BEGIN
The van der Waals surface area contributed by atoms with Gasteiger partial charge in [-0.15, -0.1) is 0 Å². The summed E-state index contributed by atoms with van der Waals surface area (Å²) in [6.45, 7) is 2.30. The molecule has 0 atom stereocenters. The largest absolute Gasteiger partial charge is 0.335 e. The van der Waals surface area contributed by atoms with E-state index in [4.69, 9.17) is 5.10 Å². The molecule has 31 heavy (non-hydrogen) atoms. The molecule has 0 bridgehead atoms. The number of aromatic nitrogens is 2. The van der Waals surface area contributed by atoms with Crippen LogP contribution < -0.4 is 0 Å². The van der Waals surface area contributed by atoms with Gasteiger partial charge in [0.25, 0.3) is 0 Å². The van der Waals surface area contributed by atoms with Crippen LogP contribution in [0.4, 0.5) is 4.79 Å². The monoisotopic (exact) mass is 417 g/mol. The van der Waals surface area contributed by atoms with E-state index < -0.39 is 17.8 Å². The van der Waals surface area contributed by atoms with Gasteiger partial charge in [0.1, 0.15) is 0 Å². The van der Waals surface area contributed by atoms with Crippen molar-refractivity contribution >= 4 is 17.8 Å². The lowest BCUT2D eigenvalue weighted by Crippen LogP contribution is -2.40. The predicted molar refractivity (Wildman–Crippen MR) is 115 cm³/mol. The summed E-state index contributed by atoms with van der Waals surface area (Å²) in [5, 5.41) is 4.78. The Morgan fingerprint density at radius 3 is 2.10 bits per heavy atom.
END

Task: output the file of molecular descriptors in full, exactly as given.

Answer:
The van der Waals surface area contributed by atoms with Gasteiger partial charge in [-0.15, -0.1) is 0 Å². The summed E-state index contributed by atoms with van der Waals surface area (Å²) in [6.45, 7) is 2.30. The molecule has 0 atom stereocenters. The largest absolute Gasteiger partial charge is 0.335 e. The van der Waals surface area contributed by atoms with E-state index in [4.69, 9.17) is 5.10 Å². The molecule has 31 heavy (non-hydrogen) atoms. The molecule has 0 bridgehead atoms. The number of aromatic nitrogens is 2. The van der Waals surface area contributed by atoms with Crippen LogP contribution < -0.4 is 0 Å². The van der Waals surface area contributed by atoms with Gasteiger partial charge in [0.25, 0.3) is 0 Å². The van der Waals surface area contributed by atoms with Crippen LogP contribution in [0.4, 0.5) is 4.79 Å². The monoisotopic (exact) mass is 417 g/mol. The van der Waals surface area contributed by atoms with E-state index < -0.39 is 17.8 Å². The van der Waals surface area contributed by atoms with Gasteiger partial charge in [0.1, 0.15) is 0 Å². The van der Waals surface area contributed by atoms with Crippen molar-refractivity contribution >= 4 is 17.8 Å². The lowest BCUT2D eigenvalue weighted by Crippen LogP contribution is -2.40. The predicted molar refractivity (Wildman–Crippen MR) is 115 cm³/mol. The summed E-state index contributed by atoms with van der Waals surface area (Å²) in [5, 5.41) is 4.78. The Morgan fingerprint density at radius 3 is 2.10 bits per heavy atom.